We’re Psyching the Vote for APAGS Member-at-Large, Membership Recruitment and Retention Focus! During the month of April, APAGS members can submit an elections ballot for elections for APAGS chair-elect and four members at large (link contains position descriptions and official bios). Members will get an email with voting instructions on April 1. This post is the third in a series of six between now and March 31 in which candidates voluntarily answer our questions in 200 words or less, to give voters some insight into what they will bring to their prospective positions.
Our question for APAGS Member-at-Large, Membership Recruitment and Retention Focus:
What is the value of staying a student member of a large umbrella organization like APA, especially when there are many niche organizations one can be part of, and when APA makes many of its member resources freely available to the public?
Roseann Fish Getchell responds:
Each graduate student has the potential to find value in the unique benefits of becoming an APAGS member. I want to share my own motivations for joining the APA as a graduate student focused on investing in my future as a professional psychologist to reflect how we can all find our own niche. 1. Connection: I have had the opportunity of meeting amazing students who are truly making a difference in their communities across the country. We have shared common interests, goals, and passions within groups like the Advocacy Coordinating Team–I admire them and am encouraged by them every day. 2. Mentorship: The number of students, staff members and psychologists who genuinely care about building the future of our profession is overwhelming. Whether I am meeting a psychologist at a convention/conference, reading an article in an APAGS blog, or connecting with a committee member, the opportunities for mentoring are endless. 3. Leadership: With the help of incredibly supportive APA staff, the majority of APAGS is organized and run by student volunteers who are engaging in dynamic leadership. There are so many ways to get involved! Visit my website, Facebook, and LinkedIn pages for more information!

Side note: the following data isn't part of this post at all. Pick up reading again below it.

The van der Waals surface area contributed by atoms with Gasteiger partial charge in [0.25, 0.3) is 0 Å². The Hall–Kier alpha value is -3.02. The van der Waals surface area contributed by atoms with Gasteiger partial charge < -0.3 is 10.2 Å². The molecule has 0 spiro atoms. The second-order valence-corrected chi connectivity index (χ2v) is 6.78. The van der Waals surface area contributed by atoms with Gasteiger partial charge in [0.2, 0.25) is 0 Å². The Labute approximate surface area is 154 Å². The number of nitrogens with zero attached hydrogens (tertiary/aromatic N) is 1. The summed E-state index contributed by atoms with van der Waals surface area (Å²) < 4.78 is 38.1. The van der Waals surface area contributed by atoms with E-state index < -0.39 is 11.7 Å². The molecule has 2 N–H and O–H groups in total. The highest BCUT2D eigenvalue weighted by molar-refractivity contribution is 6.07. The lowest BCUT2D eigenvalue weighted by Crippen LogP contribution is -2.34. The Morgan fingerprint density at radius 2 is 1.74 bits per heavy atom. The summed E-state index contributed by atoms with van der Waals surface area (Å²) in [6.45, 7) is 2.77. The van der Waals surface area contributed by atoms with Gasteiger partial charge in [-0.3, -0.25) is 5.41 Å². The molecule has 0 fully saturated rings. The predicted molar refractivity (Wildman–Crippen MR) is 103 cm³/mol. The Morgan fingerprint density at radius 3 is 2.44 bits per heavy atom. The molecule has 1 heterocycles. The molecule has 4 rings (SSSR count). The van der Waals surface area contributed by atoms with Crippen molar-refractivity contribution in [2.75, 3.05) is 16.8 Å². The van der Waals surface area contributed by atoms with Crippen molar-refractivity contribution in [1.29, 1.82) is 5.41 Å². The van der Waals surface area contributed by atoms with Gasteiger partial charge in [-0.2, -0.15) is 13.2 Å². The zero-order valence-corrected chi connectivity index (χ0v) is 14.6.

Keri Frantell responds:
While I think it is incredibly valuable to be involved with niche organizations, being a part of the larger APA organization allows a few unparalleled opportunities: specifically for networking, emphasizing a well-rounded understanding of the field, and offering a chance to learn and share with diverse perspectives. Due to costs, both financially and with time, we often have to choose divisions that support our interest areas carefully. I have many interests outside of my specific division areas that are vital to my identity as a psychologist. Being a part of APA allows me the opportunity to connect with other professionals beyond my few selected niche areas, and to find connections and similarities with people who I otherwise might not ever meet. When conceptualizing ideas, research areas, and even clients, I know that I find it can be easy to become entrenched in a single, familiar area. APA offers a chance to connect with diverse perspectives, increasing my understanding of important issues. I love to connect with others to learn and grow as a professional. Membership in APA allows us to become well-rounded professionals while offering support in connecting to those with similar or dissimilar interests.
Whitney Stubbs responds:
I was a student member of APA long before becoming active in any real sense. It was not until my first APA conference in 2014 that I truly felt a part of the APA community. I have vivid memories of this conference, particularly my interactions with members of the Division 40 student affiliate organization, ANST. Not only did I feel welcomed and accepted into this new community, I felt inspired and supported. In retrospect, this point marks when my professional identity truly began to develop, and I began to seek out mentorship and professional opportunities to meet my training needs. Being a part of a community of bright, motivated, and passionate individuals has pushed me to grow, both personally and professionally, and has helped me realize that I could truly make a difference within our field. When I reflect on the benefits of membership, particularly active membership, I think about supportive community, personal growth, professional development, and networking. I also think about the diversity of opportunities to connect with like-minded individuals and pursue common goals that aren’t always offered by smaller professional organizations. For me, it is the relational piece, beyond the intellectual, that makes active membership so beneficial.
Be on the lookout Tuesday, March 29th for our next post in this series and be sure to vote when you receive your APAGS electronic ballot on April 1! — APAGS Staff.